Over 60,000 people died from drug overdoses in 2016. Chairman and CEO of hc1.com Brad Bostic compares this to six fully loaded jets crashing each month.
hc1.com is a healthcare management platform headquartered in the Northwest Technology Center in southeast Zionsville and northwest Indianapolis.
The company announced in late November their new hc1 Opioid Dashboard – a cloud-based information service that applies artificial intelligence to various healthcare datasets.
Through the relationships built over the past six years since its inception, hc1 streamlined data from different lab locations, healthcare providers, healthcare facilities, home health agencies, hospice providers and others to launch a live dashboard that shows drug positivity rates in specific geographic areas. Then, the dashboard relates this information to factors like demographics, drug prescriptions, addiction programs, etc.
The Opioid Dashboard is designed for a mix of companies including state and federal government agencies, healthcare providers, pharmacies and payers.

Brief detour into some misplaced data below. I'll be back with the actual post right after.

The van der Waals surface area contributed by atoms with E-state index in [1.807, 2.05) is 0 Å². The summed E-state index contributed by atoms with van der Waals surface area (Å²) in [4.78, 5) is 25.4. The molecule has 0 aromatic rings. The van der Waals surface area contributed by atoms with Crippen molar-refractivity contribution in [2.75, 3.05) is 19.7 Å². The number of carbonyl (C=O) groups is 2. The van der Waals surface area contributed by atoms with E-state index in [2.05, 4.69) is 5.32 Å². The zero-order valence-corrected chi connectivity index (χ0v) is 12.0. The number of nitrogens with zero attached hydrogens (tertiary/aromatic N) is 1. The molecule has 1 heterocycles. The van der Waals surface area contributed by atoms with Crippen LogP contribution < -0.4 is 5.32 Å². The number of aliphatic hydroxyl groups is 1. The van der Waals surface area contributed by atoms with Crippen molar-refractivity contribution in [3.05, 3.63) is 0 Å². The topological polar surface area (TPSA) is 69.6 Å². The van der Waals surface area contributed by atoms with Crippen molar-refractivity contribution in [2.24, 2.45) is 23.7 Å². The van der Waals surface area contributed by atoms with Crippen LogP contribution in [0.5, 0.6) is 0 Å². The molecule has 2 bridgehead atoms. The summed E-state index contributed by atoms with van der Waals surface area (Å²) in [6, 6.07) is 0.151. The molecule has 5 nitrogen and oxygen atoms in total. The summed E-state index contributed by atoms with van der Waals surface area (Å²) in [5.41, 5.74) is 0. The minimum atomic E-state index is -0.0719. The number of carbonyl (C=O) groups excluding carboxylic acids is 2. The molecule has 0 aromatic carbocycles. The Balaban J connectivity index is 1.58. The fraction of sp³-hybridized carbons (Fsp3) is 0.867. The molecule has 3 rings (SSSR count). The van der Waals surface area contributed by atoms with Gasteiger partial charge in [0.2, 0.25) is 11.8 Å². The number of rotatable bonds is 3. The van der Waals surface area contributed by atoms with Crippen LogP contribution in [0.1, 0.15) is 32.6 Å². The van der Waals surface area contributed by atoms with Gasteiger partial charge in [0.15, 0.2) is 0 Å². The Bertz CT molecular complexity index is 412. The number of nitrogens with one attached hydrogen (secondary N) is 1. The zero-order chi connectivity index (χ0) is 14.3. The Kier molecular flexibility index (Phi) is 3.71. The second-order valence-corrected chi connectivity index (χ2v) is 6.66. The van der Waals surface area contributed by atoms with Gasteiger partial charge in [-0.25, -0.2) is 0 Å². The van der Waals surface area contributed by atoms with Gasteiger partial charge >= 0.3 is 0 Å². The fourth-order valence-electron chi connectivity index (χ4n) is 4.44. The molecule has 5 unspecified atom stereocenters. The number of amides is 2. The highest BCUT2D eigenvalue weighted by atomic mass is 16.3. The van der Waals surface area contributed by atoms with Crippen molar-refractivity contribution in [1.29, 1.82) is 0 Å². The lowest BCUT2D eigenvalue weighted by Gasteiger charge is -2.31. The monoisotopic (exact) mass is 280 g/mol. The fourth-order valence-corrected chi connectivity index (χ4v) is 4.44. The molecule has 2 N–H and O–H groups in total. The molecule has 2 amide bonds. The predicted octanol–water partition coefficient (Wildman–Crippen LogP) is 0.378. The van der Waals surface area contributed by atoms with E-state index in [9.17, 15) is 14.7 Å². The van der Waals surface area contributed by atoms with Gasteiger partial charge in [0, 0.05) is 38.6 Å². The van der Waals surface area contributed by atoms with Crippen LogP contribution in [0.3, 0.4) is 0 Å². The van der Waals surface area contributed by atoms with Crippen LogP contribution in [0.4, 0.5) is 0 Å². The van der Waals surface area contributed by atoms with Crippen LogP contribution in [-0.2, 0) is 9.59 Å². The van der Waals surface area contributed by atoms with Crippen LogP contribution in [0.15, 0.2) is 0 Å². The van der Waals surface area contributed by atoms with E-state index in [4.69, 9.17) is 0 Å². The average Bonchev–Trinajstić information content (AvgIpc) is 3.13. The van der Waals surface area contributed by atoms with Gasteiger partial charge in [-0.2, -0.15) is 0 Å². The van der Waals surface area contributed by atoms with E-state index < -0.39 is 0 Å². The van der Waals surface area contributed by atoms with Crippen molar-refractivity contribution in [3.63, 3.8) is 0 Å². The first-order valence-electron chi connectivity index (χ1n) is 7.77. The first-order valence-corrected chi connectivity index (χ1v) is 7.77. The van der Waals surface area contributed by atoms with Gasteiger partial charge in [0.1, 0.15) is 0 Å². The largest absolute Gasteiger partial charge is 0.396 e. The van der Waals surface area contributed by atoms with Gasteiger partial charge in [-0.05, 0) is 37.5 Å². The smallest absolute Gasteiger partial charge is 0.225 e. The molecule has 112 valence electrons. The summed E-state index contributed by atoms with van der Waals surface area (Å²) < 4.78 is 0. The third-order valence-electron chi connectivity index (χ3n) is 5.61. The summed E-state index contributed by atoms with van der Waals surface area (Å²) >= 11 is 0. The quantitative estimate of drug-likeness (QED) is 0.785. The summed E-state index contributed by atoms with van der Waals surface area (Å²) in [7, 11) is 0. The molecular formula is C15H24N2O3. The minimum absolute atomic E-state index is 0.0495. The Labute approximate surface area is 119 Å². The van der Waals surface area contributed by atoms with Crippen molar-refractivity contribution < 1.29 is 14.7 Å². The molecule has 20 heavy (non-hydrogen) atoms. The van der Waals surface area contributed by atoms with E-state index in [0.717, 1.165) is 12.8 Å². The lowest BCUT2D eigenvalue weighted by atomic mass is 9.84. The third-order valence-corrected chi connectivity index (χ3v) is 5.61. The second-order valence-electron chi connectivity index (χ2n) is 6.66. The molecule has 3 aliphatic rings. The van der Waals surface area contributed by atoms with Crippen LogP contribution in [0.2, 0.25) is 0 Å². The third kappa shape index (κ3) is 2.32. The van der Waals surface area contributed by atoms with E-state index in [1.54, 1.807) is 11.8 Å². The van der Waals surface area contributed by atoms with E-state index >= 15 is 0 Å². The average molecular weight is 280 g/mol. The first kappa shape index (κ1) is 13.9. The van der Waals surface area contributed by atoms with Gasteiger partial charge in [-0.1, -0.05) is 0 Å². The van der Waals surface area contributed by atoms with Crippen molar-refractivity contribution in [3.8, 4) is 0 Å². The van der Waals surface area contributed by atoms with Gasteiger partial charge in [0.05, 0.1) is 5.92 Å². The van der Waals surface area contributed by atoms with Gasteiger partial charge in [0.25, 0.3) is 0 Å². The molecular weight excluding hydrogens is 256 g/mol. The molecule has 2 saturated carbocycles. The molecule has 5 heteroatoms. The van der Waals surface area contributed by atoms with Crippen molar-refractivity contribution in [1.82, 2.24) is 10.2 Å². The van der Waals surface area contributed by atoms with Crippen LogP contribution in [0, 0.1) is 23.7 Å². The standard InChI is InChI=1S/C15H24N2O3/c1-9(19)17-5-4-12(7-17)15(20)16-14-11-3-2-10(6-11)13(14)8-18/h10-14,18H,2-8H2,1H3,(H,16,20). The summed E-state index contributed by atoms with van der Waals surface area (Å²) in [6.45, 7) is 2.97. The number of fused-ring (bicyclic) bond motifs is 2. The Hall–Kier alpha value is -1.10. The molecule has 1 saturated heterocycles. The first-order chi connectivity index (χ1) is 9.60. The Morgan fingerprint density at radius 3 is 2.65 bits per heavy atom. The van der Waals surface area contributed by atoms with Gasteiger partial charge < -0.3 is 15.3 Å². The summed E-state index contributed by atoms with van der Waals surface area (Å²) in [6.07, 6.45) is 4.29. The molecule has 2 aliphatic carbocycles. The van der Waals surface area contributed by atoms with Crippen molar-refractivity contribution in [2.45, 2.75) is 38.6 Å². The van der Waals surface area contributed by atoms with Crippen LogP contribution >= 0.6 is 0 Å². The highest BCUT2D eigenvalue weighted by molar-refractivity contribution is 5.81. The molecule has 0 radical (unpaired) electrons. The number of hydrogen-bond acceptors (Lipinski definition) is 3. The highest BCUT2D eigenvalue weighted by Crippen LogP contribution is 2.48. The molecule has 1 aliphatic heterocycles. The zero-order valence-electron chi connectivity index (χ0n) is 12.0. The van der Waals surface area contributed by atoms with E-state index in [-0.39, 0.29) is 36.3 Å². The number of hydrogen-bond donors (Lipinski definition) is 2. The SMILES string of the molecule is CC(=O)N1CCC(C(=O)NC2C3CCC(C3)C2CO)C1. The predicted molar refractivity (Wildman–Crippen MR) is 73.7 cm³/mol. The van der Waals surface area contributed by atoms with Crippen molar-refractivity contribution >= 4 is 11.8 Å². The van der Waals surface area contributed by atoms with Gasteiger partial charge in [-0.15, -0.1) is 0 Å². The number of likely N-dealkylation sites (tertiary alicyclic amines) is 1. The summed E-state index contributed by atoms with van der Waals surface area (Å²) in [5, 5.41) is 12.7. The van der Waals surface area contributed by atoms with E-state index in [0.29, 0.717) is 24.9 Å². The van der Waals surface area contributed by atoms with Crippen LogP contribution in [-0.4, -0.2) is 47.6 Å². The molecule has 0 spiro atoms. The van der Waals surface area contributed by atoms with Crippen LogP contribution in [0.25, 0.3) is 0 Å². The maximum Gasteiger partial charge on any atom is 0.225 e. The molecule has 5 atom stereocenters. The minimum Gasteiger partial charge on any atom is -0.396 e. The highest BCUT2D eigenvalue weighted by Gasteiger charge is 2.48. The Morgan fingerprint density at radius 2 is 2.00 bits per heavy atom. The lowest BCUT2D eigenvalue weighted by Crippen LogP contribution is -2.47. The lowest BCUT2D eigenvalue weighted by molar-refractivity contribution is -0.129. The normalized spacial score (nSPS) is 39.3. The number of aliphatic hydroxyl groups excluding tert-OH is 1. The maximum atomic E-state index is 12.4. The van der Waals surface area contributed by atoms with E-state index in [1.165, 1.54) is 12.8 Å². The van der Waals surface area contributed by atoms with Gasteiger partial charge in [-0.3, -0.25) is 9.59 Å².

“We are in a very unique position to help become more proactive around this issue because of the fact that we have many, many resources of information that we have uniquely organized into this very clear view,” Bostic said.
How does the dashboard work?
Bostic compared the dashboard to a weather map.
“You would never consider not looking at the forecast,” he said. “You would always say, ‘Hey, I want to know if there’s a hurricane coming.’ I need to know that so I can prepare.”
In the example shown, the dashboard shows the positivity rate by Indiana county and Boone County is red which is the highest level of concentration. The positivity rate is based on usage of different drugs that is on board with different healthcare systems, not just in one arena but in various venues like workforce settings, regulated industries, the criminal justice system, pain management, etc.
The dashboard looks at things like what kinds of drugs people are being prescribed, the amount of pain management drugs, and the different screening types.
Indiana is just one example of the national platform. The entire data set pulls from 5 billion diagnostic results from thousands of lab locations, using information from over 51 million individuals, across 3.8 million providers.
Bostic described the program as de-identified information and analytics and dashboards that can help inform on how to more effectively tackle the crisis.
The dashboard not only tracks opioids but other drugs like benzos and fentanyl – which has seen a significant uptick in usage recently.
For more information, go to hc1.com/solutions/opioid-dashboard.
See Wednesday's Times Sentinel for full story.